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The Importance of Power Quality in Clinical Labs

A power quality system maintains uptime and protects the instruments within the lab, but not all power protection is created equally

Michael Creighton

Michael Creighton is the director of engineering at Powervar. With three decades of experience in research and development of power supply technologies, he is an esteemed leader in engineering, research and development, and innovation for the power management industry. Michael joined the AMETEK Powervar team in 2012, where he is pivotal in the development of the highest quality power products to keep businesses operating and in business.

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Published:Sep 14, 2020
|2 min read
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As the manager of a clinical laboratory or hospital, the buck stops with you. With the stakes so high, lab managers should continually strive to streamline their processes, improve data reliability, and reduce operating and maintenance costs. One way to accomplish all of the above is to take a close look at one of the most misunderstood factors of laboratory operations—the power environment. 

Laboratory instruments rely on the power supply to run mission-critical tests, processes, and functions, but electrical power is not always clean. In fact, 90 percent of the electrical disturbances that impact the integrity of the power flowing through the sensitive instruments in your lab are invisible. Left unchecked, these disturbances can lead to breakdowns, data errors, inaccurate measurements, shortened equipment life, and increased service calls. Clinical lab facilities are subject to particularly harsh power environments, where errors caused by electrical disturbances can appear as problems with instruments or equipment, software glitches, and corrupted data that result in false positives and inaccurate readings.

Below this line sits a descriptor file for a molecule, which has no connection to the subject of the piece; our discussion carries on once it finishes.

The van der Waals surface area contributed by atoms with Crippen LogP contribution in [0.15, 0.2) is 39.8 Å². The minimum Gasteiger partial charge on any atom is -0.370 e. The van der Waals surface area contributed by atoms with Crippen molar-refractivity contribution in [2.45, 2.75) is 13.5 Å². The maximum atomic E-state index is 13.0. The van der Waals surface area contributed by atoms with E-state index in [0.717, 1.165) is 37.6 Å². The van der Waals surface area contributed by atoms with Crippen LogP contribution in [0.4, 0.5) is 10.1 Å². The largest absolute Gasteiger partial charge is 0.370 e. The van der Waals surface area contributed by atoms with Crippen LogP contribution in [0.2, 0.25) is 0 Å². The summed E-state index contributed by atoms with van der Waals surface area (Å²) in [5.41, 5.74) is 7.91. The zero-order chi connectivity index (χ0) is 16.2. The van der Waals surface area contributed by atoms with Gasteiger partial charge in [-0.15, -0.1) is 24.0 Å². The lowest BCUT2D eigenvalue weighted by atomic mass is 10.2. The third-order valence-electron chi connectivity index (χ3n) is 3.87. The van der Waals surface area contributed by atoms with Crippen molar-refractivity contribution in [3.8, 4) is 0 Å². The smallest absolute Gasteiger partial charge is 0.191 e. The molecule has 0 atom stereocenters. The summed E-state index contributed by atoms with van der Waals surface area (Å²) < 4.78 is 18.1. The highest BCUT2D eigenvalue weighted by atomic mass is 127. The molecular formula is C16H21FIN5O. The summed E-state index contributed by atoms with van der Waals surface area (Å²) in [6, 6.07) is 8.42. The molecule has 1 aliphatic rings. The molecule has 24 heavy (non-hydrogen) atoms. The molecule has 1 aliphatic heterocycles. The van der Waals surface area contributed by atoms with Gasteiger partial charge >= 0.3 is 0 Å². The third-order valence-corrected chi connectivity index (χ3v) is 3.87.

But what causes these harmful disturbances in electrical power?

While a massive lightning strike might immediately come to mind, it is actually far more likely the power environment is impacted by the very equipment already within your lab—centrifuges, heaters, coolers, pumps, and even the building’s HVAC system or electrical motors, all of which are necessary to keep lab operations up and running daily. The issue is, under normal operation, these devices cause electrical impulses, high frequency noise, and high voltage transients, and are present to some degree all of the time. These power disturbances can interfere with the system’s ability to make proper logic decisions, slowly degrade sensitive instrument components, and cause outright system failure. The result is expensive service calls, shortened equipment life, and downtime. A solution to maintaining uptime and protecting the instruments within the lab is a power quality system. Power quality systems filter electricity to ensure smooth performance of connected equipment, similar to the way a fuel filter protects a car engine from impurities. However, not all power protection is created equal. The three key components that ensure a solid power quality system are: a surge diverter, a low impedance isolation transformer, and a noise filter. 

The majority of solutions available deploy a surge diverter, a noise filter, or a combination of the two. However, the most important element is the low impedance isolation transformer, which acts to isolate the power between the outlet and the connected equipment to ensure only clean, reliable power consistently flows through instruments. Solutions without a low impedance isolation transformer may actually cause disturbances, leading to downtime. 

When you think of the power environment within the lab as an iceberg, it is not the visible disturbances such as power outages or lightning strikes that cause the greatest damage but rather, the disturbances you do not see. The medical, social, and economic benefits provided to society via the work done within clinical laboratories mean the stakes are too high to neglect the issues an unstable power environment can cause in a lab. Fortunately, there are power quality solutions designed specifically to protect against the hidden day-to-day power disturbances caused by normal equipment operations as well as visible power disruptions.